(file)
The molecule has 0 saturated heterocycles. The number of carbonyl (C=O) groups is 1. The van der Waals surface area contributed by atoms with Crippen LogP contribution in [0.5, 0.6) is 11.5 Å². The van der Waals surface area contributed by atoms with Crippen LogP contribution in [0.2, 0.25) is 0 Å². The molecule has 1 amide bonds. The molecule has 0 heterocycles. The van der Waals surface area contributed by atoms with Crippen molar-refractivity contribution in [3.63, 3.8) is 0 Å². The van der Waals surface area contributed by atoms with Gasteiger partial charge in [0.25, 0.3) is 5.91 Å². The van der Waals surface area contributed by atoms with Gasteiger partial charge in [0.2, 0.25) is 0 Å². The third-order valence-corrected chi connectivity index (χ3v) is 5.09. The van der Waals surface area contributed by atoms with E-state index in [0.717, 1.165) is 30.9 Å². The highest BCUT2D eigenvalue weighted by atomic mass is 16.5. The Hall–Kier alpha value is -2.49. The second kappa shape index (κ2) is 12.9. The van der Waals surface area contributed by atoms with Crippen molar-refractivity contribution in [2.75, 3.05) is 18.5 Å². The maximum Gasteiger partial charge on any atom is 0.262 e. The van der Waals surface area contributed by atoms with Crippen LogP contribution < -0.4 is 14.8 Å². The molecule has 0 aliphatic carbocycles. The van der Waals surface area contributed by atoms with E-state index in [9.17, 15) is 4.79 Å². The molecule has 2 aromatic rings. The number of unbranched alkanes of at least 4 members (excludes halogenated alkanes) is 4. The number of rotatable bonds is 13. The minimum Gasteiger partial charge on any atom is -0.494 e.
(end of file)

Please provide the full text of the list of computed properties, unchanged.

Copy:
The molecule has 0 saturated heterocycles. The number of carbonyl (C=O) groups is 1. The van der Waals surface area contributed by atoms with Crippen LogP contribution in [0.5, 0.6) is 11.5 Å². The van der Waals surface area contributed by atoms with Crippen LogP contribution in [0.2, 0.25) is 0 Å². The molecule has 1 amide bonds. The molecule has 0 heterocycles. The van der Waals surface area contributed by atoms with Crippen molar-refractivity contribution in [3.63, 3.8) is 0 Å². The van der Waals surface area contributed by atoms with Gasteiger partial charge in [0.25, 0.3) is 5.91 Å². The van der Waals surface area contributed by atoms with Gasteiger partial charge in [0.2, 0.25) is 0 Å². The third-order valence-corrected chi connectivity index (χ3v) is 5.09. The van der Waals surface area contributed by atoms with E-state index in [0.717, 1.165) is 30.9 Å². The highest BCUT2D eigenvalue weighted by atomic mass is 16.5. The Hall–Kier alpha value is -2.49. The second kappa shape index (κ2) is 12.9. The van der Waals surface area contributed by atoms with Crippen molar-refractivity contribution in [2.75, 3.05) is 18.5 Å². The maximum Gasteiger partial charge on any atom is 0.262 e. The van der Waals surface area contributed by atoms with Crippen LogP contribution < -0.4 is 14.8 Å². The molecule has 0 aliphatic carbocycles. The van der Waals surface area contributed by atoms with E-state index in [9.17, 15) is 4.79 Å². The molecule has 2 aromatic rings. The number of unbranched alkanes of at least 4 members (excludes halogenated alkanes) is 4. The number of rotatable bonds is 13. The minimum Gasteiger partial charge on any atom is -0.494 e.